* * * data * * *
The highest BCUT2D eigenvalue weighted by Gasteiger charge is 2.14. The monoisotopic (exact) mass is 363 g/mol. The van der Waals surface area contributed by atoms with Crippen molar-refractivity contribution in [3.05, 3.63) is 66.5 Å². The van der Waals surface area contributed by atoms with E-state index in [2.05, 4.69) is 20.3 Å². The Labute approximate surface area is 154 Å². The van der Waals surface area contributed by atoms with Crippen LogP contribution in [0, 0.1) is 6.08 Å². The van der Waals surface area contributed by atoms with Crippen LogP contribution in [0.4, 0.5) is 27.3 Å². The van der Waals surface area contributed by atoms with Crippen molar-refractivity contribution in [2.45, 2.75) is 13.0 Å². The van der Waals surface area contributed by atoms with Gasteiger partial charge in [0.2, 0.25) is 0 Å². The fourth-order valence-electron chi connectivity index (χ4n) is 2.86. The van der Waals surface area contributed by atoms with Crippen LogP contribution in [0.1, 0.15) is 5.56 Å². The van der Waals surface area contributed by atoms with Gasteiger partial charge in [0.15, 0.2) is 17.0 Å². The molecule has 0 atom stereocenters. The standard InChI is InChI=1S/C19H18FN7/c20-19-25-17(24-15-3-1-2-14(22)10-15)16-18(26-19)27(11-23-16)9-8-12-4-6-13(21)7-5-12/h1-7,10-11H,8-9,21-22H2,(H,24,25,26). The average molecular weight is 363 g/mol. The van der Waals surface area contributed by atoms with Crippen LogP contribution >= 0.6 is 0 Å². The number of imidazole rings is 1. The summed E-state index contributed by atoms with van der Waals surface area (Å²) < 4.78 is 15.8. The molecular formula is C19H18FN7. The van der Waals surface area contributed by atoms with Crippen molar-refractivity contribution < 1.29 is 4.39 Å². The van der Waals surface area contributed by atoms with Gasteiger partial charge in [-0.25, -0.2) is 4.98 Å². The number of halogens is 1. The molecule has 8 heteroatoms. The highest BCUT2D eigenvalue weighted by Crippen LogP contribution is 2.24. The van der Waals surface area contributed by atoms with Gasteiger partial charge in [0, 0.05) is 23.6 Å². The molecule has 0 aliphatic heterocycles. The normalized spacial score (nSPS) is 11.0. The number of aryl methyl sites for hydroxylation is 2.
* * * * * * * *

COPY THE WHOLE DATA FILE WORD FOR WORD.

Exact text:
The highest BCUT2D eigenvalue weighted by Gasteiger charge is 2.14. The monoisotopic (exact) mass is 363 g/mol. The van der Waals surface area contributed by atoms with Crippen molar-refractivity contribution in [3.05, 3.63) is 66.5 Å². The van der Waals surface area contributed by atoms with E-state index in [2.05, 4.69) is 20.3 Å². The Labute approximate surface area is 154 Å². The van der Waals surface area contributed by atoms with Crippen LogP contribution in [0, 0.1) is 6.08 Å². The van der Waals surface area contributed by atoms with Crippen LogP contribution in [0.4, 0.5) is 27.3 Å². The van der Waals surface area contributed by atoms with Crippen molar-refractivity contribution in [2.45, 2.75) is 13.0 Å². The van der Waals surface area contributed by atoms with Gasteiger partial charge in [0.2, 0.25) is 0 Å². The fourth-order valence-electron chi connectivity index (χ4n) is 2.86. The van der Waals surface area contributed by atoms with Crippen LogP contribution in [0.1, 0.15) is 5.56 Å². The van der Waals surface area contributed by atoms with Gasteiger partial charge in [0.15, 0.2) is 17.0 Å². The molecule has 0 atom stereocenters. The standard InChI is InChI=1S/C19H18FN7/c20-19-25-17(24-15-3-1-2-14(22)10-15)16-18(26-19)27(11-23-16)9-8-12-4-6-13(21)7-5-12/h1-7,10-11H,8-9,21-22H2,(H,24,25,26). The average molecular weight is 363 g/mol. The van der Waals surface area contributed by atoms with Crippen LogP contribution >= 0.6 is 0 Å². The number of imidazole rings is 1. The summed E-state index contributed by atoms with van der Waals surface area (Å²) < 4.78 is 15.8. The molecular formula is C19H18FN7. The van der Waals surface area contributed by atoms with Crippen molar-refractivity contribution < 1.29 is 4.39 Å². The van der Waals surface area contributed by atoms with Gasteiger partial charge in [-0.25, -0.2) is 4.98 Å². The number of halogens is 1. The molecule has 8 heteroatoms. The highest BCUT2D eigenvalue weighted by Crippen LogP contribution is 2.24. The van der Waals surface area contributed by atoms with Gasteiger partial charge in [0, 0.05) is 23.6 Å². The molecule has 0 aliphatic heterocycles. The normalized spacial score (nSPS) is 11.0. The number of aryl methyl sites for hydroxylation is 2.